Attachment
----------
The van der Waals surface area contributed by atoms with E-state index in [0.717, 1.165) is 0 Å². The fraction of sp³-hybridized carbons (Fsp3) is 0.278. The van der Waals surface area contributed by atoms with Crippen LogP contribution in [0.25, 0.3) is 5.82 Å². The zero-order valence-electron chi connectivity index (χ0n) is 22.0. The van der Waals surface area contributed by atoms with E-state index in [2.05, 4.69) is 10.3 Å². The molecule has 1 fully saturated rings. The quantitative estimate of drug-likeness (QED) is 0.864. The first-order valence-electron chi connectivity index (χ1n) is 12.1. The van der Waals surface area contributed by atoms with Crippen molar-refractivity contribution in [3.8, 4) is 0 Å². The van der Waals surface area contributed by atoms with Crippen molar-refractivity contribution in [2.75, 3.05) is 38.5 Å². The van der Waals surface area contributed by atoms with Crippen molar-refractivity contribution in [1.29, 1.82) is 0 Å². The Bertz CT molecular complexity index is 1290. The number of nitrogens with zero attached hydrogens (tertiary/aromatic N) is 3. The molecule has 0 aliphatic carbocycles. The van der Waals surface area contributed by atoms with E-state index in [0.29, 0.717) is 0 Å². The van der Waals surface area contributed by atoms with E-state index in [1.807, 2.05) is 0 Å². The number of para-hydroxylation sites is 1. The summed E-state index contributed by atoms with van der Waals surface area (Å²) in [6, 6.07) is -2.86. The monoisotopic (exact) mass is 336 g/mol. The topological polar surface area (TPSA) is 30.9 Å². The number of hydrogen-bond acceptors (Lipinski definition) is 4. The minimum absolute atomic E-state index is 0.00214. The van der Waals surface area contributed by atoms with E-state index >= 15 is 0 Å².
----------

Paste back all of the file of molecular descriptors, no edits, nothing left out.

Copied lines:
The van der Waals surface area contributed by atoms with E-state index in [0.717, 1.165) is 0 Å². The fraction of sp³-hybridized carbons (Fsp3) is 0.278. The van der Waals surface area contributed by atoms with Crippen LogP contribution in [0.25, 0.3) is 5.82 Å². The zero-order valence-electron chi connectivity index (χ0n) is 22.0. The van der Waals surface area contributed by atoms with E-state index in [2.05, 4.69) is 10.3 Å². The molecule has 1 fully saturated rings. The quantitative estimate of drug-likeness (QED) is 0.864. The first-order valence-electron chi connectivity index (χ1n) is 12.1. The van der Waals surface area contributed by atoms with Crippen molar-refractivity contribution in [3.8, 4) is 0 Å². The van der Waals surface area contributed by atoms with Crippen molar-refractivity contribution in [2.75, 3.05) is 38.5 Å². The van der Waals surface area contributed by atoms with Crippen molar-refractivity contribution in [1.29, 1.82) is 0 Å². The Bertz CT molecular complexity index is 1290. The number of nitrogens with zero attached hydrogens (tertiary/aromatic N) is 3. The molecule has 0 aliphatic carbocycles. The van der Waals surface area contributed by atoms with E-state index in [0.29, 0.717) is 0 Å². The van der Waals surface area contributed by atoms with E-state index in [1.807, 2.05) is 0 Å². The number of para-hydroxylation sites is 1. The summed E-state index contributed by atoms with van der Waals surface area (Å²) in [6, 6.07) is -2.86. The monoisotopic (exact) mass is 336 g/mol. The topological polar surface area (TPSA) is 30.9 Å². The number of hydrogen-bond acceptors (Lipinski definition) is 4. The minimum absolute atomic E-state index is 0.00214. The van der Waals surface area contributed by atoms with E-state index >= 15 is 0 Å².